Watson Davis (right) and Dr. Raymond D. Garver (left) of U.S. Forest Survey on air January 20, 1945. Smithsonian Institution Archives, Acc. 90-105, Image no. SIA2008-1817.

Celebrating National Radio Day

We’ve shared a lot about The World Is Yours, the Smithsonian’s first educational radio show, but this National Radio Day, we are highlighting some of the other radio programs in our collections.

Over the last two years, we have shared a lot about The World Is Yours, the Smithsonian’s first educational radio program, but that is certainly not the only radio show in our collections. This National Radio Day, we’re taking a moment to highlight some of the other amazing programs that we are sure you will enjoy.

Two men are seated at a table, A microphone and a water pitcher is in between them.

Adventures in Science was a weekly radio show created by Science Service between 1938 and 1958, with disruptions in programming during World War II and football seasons. Programs featured interviews between Science Service director Watson Davis and an expert scientist in the field of a relevant topic. Some of the interviews included Dr. Thomas M. Rivers, medical director of the National Foundation for Infantile Paralysis, discussing the rollout of the polio vaccine; Dr. Genevieve Stearns, research professor of the School of Medicine at the State University of Iowa, discussing childhood nutrition; and Dr. Leone N. Claman, attending phyisican in charge of allergies at the New York Infirmary, discussing causes and treatments for allergic reactions.

Radio Smithsonian began its weekly half-hour broadcasts in the summer of 1969. The program was played by local radio stations in the metropolitan Washington, D.C., area and educational radio stations around the country and overseas. The intention of the broadcasts was to provide information about the activities of the Smithsonian to the public, and, as a result, the programs covered a wide range of topics. Episode 667, which aired on September 19, 1982, featured the work of artist El Greco, a brief history of fashion, and comments from photographer Berenice Abbott and playwright Lillian Hellman on women in America. Listen to Berenice Abbott discuss why so many artists fled to France after World War I.

Listen here

[Berenice Abbott] Uh, then you’d hear “well, Paris is the art center.” And indeed it really was and it was a genuine one because the rulers of France from earliest, very earliest times were interested in art and who used it. All the Middle Ages. All the things they built were commissioned. The making of Versailles. All the parks, the fountains, the churches. There was a tremendous thing of a lively activity. The soil was rich to grow. If you have no soil, how can you grow?

A portrait of a woman seated a desk. She is smiling toward the camera. A microphone hangs near her h

Smithsonian Galaxy, a series of two-and-a-half-minute radio features about the work of the Institution's curatorial, scientific, and research staffs, began production in 1978, and was broadcast throughout the United States and overseas. Each edition featured four separate recordings on topics ranging from astronomy to the history of the teddy bear and from entomology to traveling medicine shows. You can listen to Edition 26, which featured African American folk culture, ancient Swedish rock carvings, the photography of Alfred Eisenstaedt, and crime-solving with the FBI, here.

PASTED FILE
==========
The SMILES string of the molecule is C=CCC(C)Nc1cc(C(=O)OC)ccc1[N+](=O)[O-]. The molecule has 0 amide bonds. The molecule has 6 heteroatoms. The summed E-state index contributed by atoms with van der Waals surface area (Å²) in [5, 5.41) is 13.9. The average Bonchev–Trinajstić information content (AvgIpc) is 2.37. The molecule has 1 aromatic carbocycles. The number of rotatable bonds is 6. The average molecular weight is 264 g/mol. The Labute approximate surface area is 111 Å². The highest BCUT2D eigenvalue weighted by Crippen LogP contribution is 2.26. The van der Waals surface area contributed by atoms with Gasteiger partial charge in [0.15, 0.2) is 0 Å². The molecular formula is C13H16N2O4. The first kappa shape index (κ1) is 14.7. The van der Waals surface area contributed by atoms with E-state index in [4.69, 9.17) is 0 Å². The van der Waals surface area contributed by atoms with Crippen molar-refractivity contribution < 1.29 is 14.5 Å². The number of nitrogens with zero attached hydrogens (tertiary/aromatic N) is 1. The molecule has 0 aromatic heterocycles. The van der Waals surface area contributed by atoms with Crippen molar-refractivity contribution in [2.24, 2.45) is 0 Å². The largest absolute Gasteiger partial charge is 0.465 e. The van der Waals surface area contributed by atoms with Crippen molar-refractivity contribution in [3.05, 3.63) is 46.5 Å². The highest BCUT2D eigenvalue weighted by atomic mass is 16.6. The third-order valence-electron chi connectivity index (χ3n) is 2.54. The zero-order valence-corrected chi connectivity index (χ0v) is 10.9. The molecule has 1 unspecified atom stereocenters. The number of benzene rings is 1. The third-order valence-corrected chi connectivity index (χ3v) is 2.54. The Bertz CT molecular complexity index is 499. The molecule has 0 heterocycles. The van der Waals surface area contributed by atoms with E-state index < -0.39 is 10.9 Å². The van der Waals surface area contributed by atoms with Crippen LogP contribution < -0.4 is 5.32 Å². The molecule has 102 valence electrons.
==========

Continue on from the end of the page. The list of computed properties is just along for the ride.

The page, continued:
Black Radio: Telling It Like It Was was a 13-part program produced by Radio Smithsonian that told the story of the impact of radio on America’s Black communities through interviews with radio hosts, record executives, and cultural historians. The series was produced by Jacquie Gales Webb and hosted by Lou Rawls, and it won a Peabody Award in 1996. Take a listen to a clip from the episode titled “A Woman’s Touch.”

Listen here

[music playing]

[Lou Rawls] Black Radio: Telling It Like it Was. A history of radio and the African American culture. I’m Lou Rawls.

[music playing]

[hip hop music playing]

[Lou Rawls] You know, some talented folks work in Black radio. And while African American men have dominated the industry, Black women have been there from the beginning. And they’ve been having their say. Contributing their skills and struggling to survive.

[music playing]

[woman rapping] Take this down as a dictation, we’re a true hip hop radio station from the North to South, East to West y’all. AJ’s bout to rip up the roll call. I made the switch to 106 to play the jams that ya like now I’m flowing in the morning with the Jamma.

[man rapping] Right, right.

[woman rapping] Perkin’ ya up, like a cuppa hot coffee. The competition’s weak, they need to back up off me…

As the Libraries and Archives media digitzation manager, part of my job is to digitize these radio programs and make them available to our researchers. There are more programs like these in our collections waiting to be discovered, and everytime I find one, I fall in love with my job all over again.

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